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Tony Messenger of the St. Louis Post-Dispatch wrote recently about Teach for America’s changing focus. Founded in 1990 to recruit college graduates to teach in urban and rural schools for a minimum of two years, TFA made bold claims about the success of its teachers in closing achievement gaps and raising test scores. For many years, they attracted hundreds of millions from corporate sponsors, foundations like Walton, Broad Gates, based on their certainty that their young teachers were better than experienced teachers.
Messenger wrote that teachers were leaving the profession because of demanding parents and school politics.
He thought that might explain why TFA was headed in a new direction.
It’s also a reason why a nonprofit organization that has been providing teachers to several area school districts is changing its focus with a bit of a twist that at first seems disconnected from the problem. Despite the teacher shortage, New York-based Teach for America is no longer providing teachers to the St. Louis Public Schools and other districts. Instead, it will work on training school leaders, like principals, administrators and school board members.
It’s a change that to some degree comes from a place of failure. Teach for America was founded in 1990 as an education reform organization, to try to boost academic achievement of students in urban settings and reduce the learning gap between white and Black students. But the numbers haven’t budged much after 20 years of training young teachers who make a two-year commitment to come to places like St. Louis and teach in public or charter schools.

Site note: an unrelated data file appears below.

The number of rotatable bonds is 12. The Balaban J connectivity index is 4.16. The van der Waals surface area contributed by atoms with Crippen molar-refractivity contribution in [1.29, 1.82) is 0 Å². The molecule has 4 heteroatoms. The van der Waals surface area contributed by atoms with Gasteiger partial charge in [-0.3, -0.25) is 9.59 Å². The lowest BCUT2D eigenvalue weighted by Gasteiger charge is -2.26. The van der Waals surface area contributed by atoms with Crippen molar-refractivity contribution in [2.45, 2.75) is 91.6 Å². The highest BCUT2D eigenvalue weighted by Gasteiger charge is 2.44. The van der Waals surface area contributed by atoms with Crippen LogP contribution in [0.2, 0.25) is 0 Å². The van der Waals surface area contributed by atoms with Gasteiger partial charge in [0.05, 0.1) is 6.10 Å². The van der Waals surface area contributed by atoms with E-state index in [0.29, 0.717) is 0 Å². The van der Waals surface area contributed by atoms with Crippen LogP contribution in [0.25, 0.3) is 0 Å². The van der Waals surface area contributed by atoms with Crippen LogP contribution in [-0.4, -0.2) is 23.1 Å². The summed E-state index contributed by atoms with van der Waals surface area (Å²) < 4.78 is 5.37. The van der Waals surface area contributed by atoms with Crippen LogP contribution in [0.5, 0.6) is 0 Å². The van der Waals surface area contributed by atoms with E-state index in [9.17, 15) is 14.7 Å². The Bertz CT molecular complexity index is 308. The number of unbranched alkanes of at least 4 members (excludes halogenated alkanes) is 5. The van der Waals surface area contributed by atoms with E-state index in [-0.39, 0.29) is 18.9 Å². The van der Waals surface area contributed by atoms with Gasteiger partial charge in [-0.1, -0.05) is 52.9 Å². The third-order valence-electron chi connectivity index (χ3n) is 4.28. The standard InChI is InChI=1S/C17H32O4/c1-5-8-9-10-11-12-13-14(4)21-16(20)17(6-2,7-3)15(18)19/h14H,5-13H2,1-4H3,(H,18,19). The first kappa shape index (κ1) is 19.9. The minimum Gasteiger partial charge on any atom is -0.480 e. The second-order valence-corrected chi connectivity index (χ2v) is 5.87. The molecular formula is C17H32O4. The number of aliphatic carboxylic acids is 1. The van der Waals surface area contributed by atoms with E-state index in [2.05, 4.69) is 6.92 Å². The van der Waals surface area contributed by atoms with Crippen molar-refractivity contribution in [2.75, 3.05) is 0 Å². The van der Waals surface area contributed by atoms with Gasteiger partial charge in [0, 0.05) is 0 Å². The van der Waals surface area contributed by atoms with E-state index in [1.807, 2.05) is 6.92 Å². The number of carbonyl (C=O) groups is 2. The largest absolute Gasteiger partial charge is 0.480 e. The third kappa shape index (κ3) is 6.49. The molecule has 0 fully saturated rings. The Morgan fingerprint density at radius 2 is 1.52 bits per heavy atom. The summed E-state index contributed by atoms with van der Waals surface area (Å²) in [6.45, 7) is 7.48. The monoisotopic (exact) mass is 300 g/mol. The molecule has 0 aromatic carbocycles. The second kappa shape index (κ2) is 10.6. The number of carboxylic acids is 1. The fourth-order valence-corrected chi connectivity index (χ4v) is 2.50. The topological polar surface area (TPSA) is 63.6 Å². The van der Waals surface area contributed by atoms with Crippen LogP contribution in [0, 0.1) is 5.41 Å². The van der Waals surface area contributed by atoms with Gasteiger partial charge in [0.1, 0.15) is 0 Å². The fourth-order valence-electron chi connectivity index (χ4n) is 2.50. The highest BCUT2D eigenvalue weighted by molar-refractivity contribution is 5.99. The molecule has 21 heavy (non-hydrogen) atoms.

“As a whole, student achievement is not growing the way we intended it to,” says Elizabeth Bleier, the interim executive director of Teach for America in St. Louis. Bleier came to St. Louis from Chicago. She taught in the St. Louis Public Schools for a few years, and then worked at charter school KIPP in the city for a few more, before going to work at TFA.
With 600 similar alumni in St. Louis, TFA plans to help mentor those teachers and former teachers. This week it announced its latest class of Aspiring School Leaders Fellowship, in which 15 existing public school or charter educators, many of them people of color, will be trained and mentored for a year while earning a principal certification through St. Louis University.
In turning the focus to training principals and other school leaders, Bleier says the goal is to improve school cultures so that teacher retention eventually improves. “There is a lot of teacher and principal turnover in St. Louis,” she says. “When there is a strong school leader, teachers are happier and stay longer. We want our people to be able to go into the schools and have an influence.”
It’s a demonstration of hubris on the part of TFA to believe that they can ”train” TFA teachers to be principals.
How will a staff of teachers, ranging in age from their early 20s to their early 60s react to the announcement that their new principal is 24-25 years old, with two years of teaching experience? It is hard to imagine that the insertion of a young, inexperienced TFA principal would raise morale and stop the exodus of teachers. It seems likely that they would prefer a veteran whom they can turn to for help with teaching problems.